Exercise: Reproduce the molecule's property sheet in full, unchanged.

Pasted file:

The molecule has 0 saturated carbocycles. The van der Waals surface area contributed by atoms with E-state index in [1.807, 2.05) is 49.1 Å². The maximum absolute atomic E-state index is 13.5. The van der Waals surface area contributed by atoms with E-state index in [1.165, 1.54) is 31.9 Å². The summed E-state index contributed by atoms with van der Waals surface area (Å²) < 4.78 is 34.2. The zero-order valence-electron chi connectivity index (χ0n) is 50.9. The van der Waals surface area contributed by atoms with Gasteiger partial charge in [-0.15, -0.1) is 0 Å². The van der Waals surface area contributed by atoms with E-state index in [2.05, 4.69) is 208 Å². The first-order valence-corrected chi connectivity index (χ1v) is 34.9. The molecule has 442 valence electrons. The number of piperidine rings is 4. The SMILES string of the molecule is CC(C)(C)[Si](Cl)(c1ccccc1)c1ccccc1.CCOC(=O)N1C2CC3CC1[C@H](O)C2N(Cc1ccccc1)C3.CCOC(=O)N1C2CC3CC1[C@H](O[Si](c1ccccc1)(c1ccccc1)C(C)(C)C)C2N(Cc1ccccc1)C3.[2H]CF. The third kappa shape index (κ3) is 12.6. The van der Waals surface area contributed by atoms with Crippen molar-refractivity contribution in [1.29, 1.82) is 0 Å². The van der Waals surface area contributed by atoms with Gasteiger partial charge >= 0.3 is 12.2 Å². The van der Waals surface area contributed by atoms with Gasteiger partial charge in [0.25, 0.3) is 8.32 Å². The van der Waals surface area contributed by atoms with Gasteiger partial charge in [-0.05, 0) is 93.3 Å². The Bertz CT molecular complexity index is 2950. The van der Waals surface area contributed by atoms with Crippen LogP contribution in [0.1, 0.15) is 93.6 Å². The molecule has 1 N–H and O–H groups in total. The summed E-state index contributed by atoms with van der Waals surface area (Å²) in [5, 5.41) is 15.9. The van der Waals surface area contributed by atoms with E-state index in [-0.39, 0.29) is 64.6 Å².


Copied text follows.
The molecule has 0 saturated carbocycles. The van der Waals surface area contributed by atoms with E-state index in [1.807, 2.05) is 49.1 Å². The maximum absolute atomic E-state index is 13.5. The van der Waals surface area contributed by atoms with E-state index in [1.165, 1.54) is 31.9 Å². The summed E-state index contributed by atoms with van der Waals surface area (Å²) < 4.78 is 34.2. The zero-order valence-electron chi connectivity index (χ0n) is 50.9. The van der Waals surface area contributed by atoms with Gasteiger partial charge in [-0.15, -0.1) is 0 Å². The van der Waals surface area contributed by atoms with E-state index in [2.05, 4.69) is 208 Å². The first-order valence-corrected chi connectivity index (χ1v) is 34.9. The molecule has 442 valence electrons. The number of piperidine rings is 4. The SMILES string of the molecule is CC(C)(C)[Si](Cl)(c1ccccc1)c1ccccc1.CCOC(=O)N1C2CC3CC1[C@H](O)C2N(Cc1ccccc1)C3.CCOC(=O)N1C2CC3CC1[C@H](O[Si](c1ccccc1)(c1ccccc1)C(C)(C)C)C2N(Cc1ccccc1)C3.[2H]CF. The third kappa shape index (κ3) is 12.6. The van der Waals surface area contributed by atoms with Crippen molar-refractivity contribution in [1.29, 1.82) is 0 Å². The van der Waals surface area contributed by atoms with Gasteiger partial charge >= 0.3 is 12.2 Å². The van der Waals surface area contributed by atoms with Gasteiger partial charge in [0.25, 0.3) is 8.32 Å². The van der Waals surface area contributed by atoms with Gasteiger partial charge in [-0.05, 0) is 93.3 Å². The Bertz CT molecular complexity index is 2950. The van der Waals surface area contributed by atoms with Crippen LogP contribution in [0.1, 0.15) is 93.6 Å². The molecule has 1 N–H and O–H groups in total. The summed E-state index contributed by atoms with van der Waals surface area (Å²) in [5, 5.41) is 15.9. The van der Waals surface area contributed by atoms with E-state index in [-0.39, 0.29) is 64.6 Å².